One small step for man, one giant leap for billionaires, er … humankind.
Virgin Galactic founder Richard Branson successfully flew to the edge of space on Sunday, beating competitor and ex-Amazon CEO Jeff Bezos by just nine days. While Branson’s flight is one of the first major steps in commercial space, don’t pack your bags yet.
Virgin Galactic hopes to launch full-revenue commercial flights in 2022. Approximately 600 reservations have already been made for prices peaking at $250,000. (Pro-tip: You can enter a sweepstakes offering two tickets to space on the same plane here.)
I’m Alex, welcome back to Your Week — an exclusive newsletter for subscribers like you. If you’re new here, hello! Last Wednesday, we officially announced USA TODAY subscriptions for our premium journalism to all of our readers.
Editor-in-chief Nicole Carroll and publisher Maribel Perez Wadsworth said it best, so I’ll repeat it here: “We are partners in this democracy. Together, we’ll hold the powerful accountable. … We are proud to tell the diverse, rich story of the USA, every day. We thank you for supporting this important work.”
Already in love with your subscription? Forward this email to a friend or family member. (Subscribe here!)
Now, the powerful journalism you came here for.
The best stories from last week
How the FBI played a role in the capture of a princess
Princess Latifa bint Mohammed al-Maktoum was fleeing her father, the authoritarian ruler of Dubai, when her escape was thwarted in a dramatic high seas raid. How she was found remained a mystery for more than three years. Until now.
Here’s what happened:
- When Princess Latifa tried to escape at age 16, she was caught and tortured. Her escape attempt at age 32 came after years of planning.
- She traveled by car out of Dubai, out of the United Arab Emirates and into neighboring Oman. From there, Princess Latifa used an inflatable dinghy to get to the U.S.-registered yacht Nostromo that was waiting for her in the Arabian Sea.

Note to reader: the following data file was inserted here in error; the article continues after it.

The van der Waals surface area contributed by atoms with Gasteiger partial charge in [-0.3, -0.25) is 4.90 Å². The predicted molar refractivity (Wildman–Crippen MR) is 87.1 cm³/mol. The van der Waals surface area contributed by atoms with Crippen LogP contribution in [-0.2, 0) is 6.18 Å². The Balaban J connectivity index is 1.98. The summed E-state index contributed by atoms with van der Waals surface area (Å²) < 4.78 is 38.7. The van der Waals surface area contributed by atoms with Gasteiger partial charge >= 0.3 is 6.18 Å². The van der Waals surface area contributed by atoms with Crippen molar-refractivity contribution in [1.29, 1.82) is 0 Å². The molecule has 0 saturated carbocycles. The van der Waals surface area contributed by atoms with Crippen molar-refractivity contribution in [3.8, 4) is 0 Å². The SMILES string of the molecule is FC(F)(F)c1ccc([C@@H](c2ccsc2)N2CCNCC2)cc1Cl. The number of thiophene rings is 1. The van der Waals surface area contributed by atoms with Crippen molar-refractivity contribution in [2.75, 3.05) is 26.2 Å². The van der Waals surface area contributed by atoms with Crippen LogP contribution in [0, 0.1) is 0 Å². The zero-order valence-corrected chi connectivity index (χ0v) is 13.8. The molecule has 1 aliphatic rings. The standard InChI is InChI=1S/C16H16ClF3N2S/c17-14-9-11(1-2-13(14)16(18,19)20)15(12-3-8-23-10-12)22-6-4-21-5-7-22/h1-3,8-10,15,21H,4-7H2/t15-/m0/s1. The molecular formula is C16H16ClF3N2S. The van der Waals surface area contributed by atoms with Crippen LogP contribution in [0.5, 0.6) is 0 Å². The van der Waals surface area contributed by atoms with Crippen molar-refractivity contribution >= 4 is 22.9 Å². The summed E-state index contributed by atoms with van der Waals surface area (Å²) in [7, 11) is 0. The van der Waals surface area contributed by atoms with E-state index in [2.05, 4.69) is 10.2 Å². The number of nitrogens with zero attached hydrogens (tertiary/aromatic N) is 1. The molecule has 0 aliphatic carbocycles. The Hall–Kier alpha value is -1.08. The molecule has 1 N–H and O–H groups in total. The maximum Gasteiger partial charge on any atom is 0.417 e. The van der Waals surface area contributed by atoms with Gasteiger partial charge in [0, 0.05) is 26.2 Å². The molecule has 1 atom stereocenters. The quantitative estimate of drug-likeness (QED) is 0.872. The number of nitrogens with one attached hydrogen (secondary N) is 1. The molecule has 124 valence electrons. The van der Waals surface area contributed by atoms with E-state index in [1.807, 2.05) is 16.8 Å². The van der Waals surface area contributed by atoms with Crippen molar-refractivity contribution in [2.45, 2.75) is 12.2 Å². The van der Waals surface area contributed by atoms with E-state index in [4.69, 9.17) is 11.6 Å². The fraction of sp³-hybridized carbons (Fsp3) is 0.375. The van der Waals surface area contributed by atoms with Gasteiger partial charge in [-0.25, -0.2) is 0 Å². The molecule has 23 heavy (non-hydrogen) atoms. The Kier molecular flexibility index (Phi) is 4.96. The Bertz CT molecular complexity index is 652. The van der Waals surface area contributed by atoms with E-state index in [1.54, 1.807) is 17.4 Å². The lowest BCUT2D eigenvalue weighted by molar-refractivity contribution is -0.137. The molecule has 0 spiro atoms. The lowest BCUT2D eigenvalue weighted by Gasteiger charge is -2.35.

- After 8 days at sea, the Nostromo was overtaken by Emirati and Indian commandos who bound her wrists and dragged her off the boat, according to eyewitnesses.
How did they find her? USA TODAY’s Kim Hjelmgaard and Kevin Johnson pieced together the harrowing events through witness interviews, video, audio and other data. They learned that the FBI, responding to an urgent plea from Sheikh Mohammed’s office, helped locate the princess. Read the full story here.
Stories we can’t get enough of
SCOTUS | When Associate Justice Amy Coney Barrett joined the Supreme Court last year, some predicted a diminished role for the man who had emerged in recent years as the court’s unlikely swing vote: Chief Justice John Roberts. But as one big opinion after another landed, a more nuanced picture of Roberts’ power came into focus. While the chief justice is no longer casting tie-breaking votes, his incremental approach to the court’s work appeared to once again prevail. Story by John Fritze.
OLYMPICS | Olympic athletes are famously meticulous. Their workouts are carefully structured, their diets carefully balanced — every move designed to maximize athletic potential, with nothing left to chance. Sleeping is no different. While nobody can nap their way to an Olympic medal, sleep has become an important frontier for elite athletes – an opportunity to both rest their minds and rebuild their bodies. And the U.S. Olympic and Paralympic Committee treats it as such. Story by Tom Schad.
TRAVEL | Friction between visitors and locals is nothing new in overcrowded tourism hot spots like Maui, Hawaii. But the rapid rebound in travel combined with lingering COVID-19 restrictions and high post-pandemic expectations of residents and tourists have exacerbated the situation. “We get cussed at every day,” said Ute Viole, a ranger at Wailele Farm. Story by Dawn Gilbertson.
Feel free to respond to this email, or you can reach me directly at firstname.lastname@example.org.